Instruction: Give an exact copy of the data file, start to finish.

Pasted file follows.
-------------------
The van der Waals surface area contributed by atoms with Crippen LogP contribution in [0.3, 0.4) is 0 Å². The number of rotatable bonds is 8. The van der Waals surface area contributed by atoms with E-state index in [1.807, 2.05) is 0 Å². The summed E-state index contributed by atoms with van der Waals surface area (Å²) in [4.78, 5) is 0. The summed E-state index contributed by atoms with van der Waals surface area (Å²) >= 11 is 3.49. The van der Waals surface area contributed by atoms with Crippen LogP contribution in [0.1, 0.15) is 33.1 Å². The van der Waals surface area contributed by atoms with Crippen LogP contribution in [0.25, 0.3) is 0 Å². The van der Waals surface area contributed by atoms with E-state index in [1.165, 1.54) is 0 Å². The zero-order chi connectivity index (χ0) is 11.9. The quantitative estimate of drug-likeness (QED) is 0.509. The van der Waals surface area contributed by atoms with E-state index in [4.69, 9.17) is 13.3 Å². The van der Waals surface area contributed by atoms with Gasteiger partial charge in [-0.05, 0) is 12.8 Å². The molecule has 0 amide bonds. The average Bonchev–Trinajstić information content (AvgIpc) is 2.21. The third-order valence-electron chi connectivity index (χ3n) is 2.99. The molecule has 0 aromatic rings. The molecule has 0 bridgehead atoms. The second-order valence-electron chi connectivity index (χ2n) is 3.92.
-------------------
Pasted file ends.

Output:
The van der Waals surface area contributed by atoms with Crippen LogP contribution in [0.3, 0.4) is 0 Å². The number of rotatable bonds is 8. The van der Waals surface area contributed by atoms with E-state index in [1.807, 2.05) is 0 Å². The summed E-state index contributed by atoms with van der Waals surface area (Å²) in [4.78, 5) is 0. The summed E-state index contributed by atoms with van der Waals surface area (Å²) >= 11 is 3.49. The van der Waals surface area contributed by atoms with Crippen LogP contribution in [0.1, 0.15) is 33.1 Å². The van der Waals surface area contributed by atoms with Crippen LogP contribution in [0.25, 0.3) is 0 Å². The van der Waals surface area contributed by atoms with E-state index in [1.165, 1.54) is 0 Å². The zero-order chi connectivity index (χ0) is 11.9. The quantitative estimate of drug-likeness (QED) is 0.509. The van der Waals surface area contributed by atoms with E-state index in [4.69, 9.17) is 13.3 Å². The van der Waals surface area contributed by atoms with Gasteiger partial charge in [-0.05, 0) is 12.8 Å². The molecule has 0 amide bonds. The average Bonchev–Trinajstić information content (AvgIpc) is 2.21. The third-order valence-electron chi connectivity index (χ3n) is 2.99. The molecule has 0 aromatic rings. The molecule has 0 bridgehead atoms. The second-order valence-electron chi connectivity index (χ2n) is 3.92.